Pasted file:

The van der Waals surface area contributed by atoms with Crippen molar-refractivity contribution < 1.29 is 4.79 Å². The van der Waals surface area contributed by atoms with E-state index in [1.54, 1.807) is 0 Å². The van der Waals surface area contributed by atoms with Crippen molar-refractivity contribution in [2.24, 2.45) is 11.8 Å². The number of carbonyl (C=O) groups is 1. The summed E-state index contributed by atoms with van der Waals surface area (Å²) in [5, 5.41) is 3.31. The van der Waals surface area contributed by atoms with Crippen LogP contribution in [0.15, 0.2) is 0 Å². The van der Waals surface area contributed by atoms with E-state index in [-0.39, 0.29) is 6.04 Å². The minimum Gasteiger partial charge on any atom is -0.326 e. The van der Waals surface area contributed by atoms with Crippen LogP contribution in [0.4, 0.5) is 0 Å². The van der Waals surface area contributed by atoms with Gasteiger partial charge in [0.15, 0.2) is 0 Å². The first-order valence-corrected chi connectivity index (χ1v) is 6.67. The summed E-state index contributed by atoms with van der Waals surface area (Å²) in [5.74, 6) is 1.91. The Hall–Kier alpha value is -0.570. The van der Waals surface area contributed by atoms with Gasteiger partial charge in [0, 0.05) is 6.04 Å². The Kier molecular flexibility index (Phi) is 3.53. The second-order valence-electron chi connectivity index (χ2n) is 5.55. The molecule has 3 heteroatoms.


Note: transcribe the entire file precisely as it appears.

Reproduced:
The van der Waals surface area contributed by atoms with Crippen molar-refractivity contribution < 1.29 is 4.79 Å². The van der Waals surface area contributed by atoms with E-state index in [1.54, 1.807) is 0 Å². The van der Waals surface area contributed by atoms with Crippen molar-refractivity contribution in [2.24, 2.45) is 11.8 Å². The number of carbonyl (C=O) groups is 1. The summed E-state index contributed by atoms with van der Waals surface area (Å²) in [5, 5.41) is 3.31. The van der Waals surface area contributed by atoms with Crippen LogP contribution in [0.15, 0.2) is 0 Å². The van der Waals surface area contributed by atoms with E-state index in [-0.39, 0.29) is 6.04 Å². The minimum Gasteiger partial charge on any atom is -0.326 e. The van der Waals surface area contributed by atoms with Crippen LogP contribution in [0.4, 0.5) is 0 Å². The van der Waals surface area contributed by atoms with Gasteiger partial charge in [0.15, 0.2) is 0 Å². The first-order valence-corrected chi connectivity index (χ1v) is 6.67. The summed E-state index contributed by atoms with van der Waals surface area (Å²) in [5.74, 6) is 1.91. The Hall–Kier alpha value is -0.570. The van der Waals surface area contributed by atoms with Gasteiger partial charge in [0, 0.05) is 6.04 Å². The Kier molecular flexibility index (Phi) is 3.53. The second-order valence-electron chi connectivity index (χ2n) is 5.55. The molecule has 3 heteroatoms.